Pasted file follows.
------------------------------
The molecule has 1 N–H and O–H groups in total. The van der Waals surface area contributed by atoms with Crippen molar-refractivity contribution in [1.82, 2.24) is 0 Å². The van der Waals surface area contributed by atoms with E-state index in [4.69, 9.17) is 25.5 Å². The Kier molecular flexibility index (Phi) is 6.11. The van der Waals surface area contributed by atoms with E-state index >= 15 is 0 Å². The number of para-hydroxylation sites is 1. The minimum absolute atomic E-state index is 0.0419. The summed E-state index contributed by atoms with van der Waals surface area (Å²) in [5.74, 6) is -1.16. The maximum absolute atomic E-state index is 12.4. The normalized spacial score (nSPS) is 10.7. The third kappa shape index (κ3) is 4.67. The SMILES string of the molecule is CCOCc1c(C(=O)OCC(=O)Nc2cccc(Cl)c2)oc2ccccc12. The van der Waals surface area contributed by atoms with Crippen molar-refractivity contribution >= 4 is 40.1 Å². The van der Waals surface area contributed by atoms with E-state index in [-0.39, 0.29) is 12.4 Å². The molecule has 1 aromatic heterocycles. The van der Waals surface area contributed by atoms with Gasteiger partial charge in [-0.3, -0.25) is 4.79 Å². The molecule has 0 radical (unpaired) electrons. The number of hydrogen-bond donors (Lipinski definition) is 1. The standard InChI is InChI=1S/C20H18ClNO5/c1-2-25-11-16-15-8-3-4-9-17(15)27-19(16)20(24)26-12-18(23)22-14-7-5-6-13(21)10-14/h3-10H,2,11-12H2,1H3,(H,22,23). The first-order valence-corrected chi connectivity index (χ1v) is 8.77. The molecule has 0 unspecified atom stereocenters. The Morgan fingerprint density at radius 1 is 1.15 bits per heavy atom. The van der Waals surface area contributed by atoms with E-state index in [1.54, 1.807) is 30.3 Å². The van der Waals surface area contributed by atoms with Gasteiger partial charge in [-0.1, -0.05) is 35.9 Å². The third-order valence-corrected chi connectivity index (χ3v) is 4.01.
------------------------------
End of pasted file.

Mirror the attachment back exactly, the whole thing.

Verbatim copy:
The molecule has 1 N–H and O–H groups in total. The van der Waals surface area contributed by atoms with Crippen molar-refractivity contribution in [1.82, 2.24) is 0 Å². The van der Waals surface area contributed by atoms with E-state index in [4.69, 9.17) is 25.5 Å². The Kier molecular flexibility index (Phi) is 6.11. The van der Waals surface area contributed by atoms with E-state index >= 15 is 0 Å². The number of para-hydroxylation sites is 1. The minimum absolute atomic E-state index is 0.0419. The summed E-state index contributed by atoms with van der Waals surface area (Å²) in [5.74, 6) is -1.16. The maximum absolute atomic E-state index is 12.4. The normalized spacial score (nSPS) is 10.7. The third kappa shape index (κ3) is 4.67. The SMILES string of the molecule is CCOCc1c(C(=O)OCC(=O)Nc2cccc(Cl)c2)oc2ccccc12. The van der Waals surface area contributed by atoms with Crippen molar-refractivity contribution >= 4 is 40.1 Å². The van der Waals surface area contributed by atoms with E-state index in [-0.39, 0.29) is 12.4 Å². The molecule has 1 aromatic heterocycles. The van der Waals surface area contributed by atoms with Gasteiger partial charge in [-0.3, -0.25) is 4.79 Å². The molecule has 0 radical (unpaired) electrons. The number of hydrogen-bond donors (Lipinski definition) is 1. The standard InChI is InChI=1S/C20H18ClNO5/c1-2-25-11-16-15-8-3-4-9-17(15)27-19(16)20(24)26-12-18(23)22-14-7-5-6-13(21)10-14/h3-10H,2,11-12H2,1H3,(H,22,23). The first-order valence-corrected chi connectivity index (χ1v) is 8.77. The molecule has 0 unspecified atom stereocenters. The Morgan fingerprint density at radius 1 is 1.15 bits per heavy atom. The van der Waals surface area contributed by atoms with E-state index in [1.54, 1.807) is 30.3 Å². The van der Waals surface area contributed by atoms with Gasteiger partial charge in [-0.1, -0.05) is 35.9 Å². The third-order valence-corrected chi connectivity index (χ3v) is 4.01.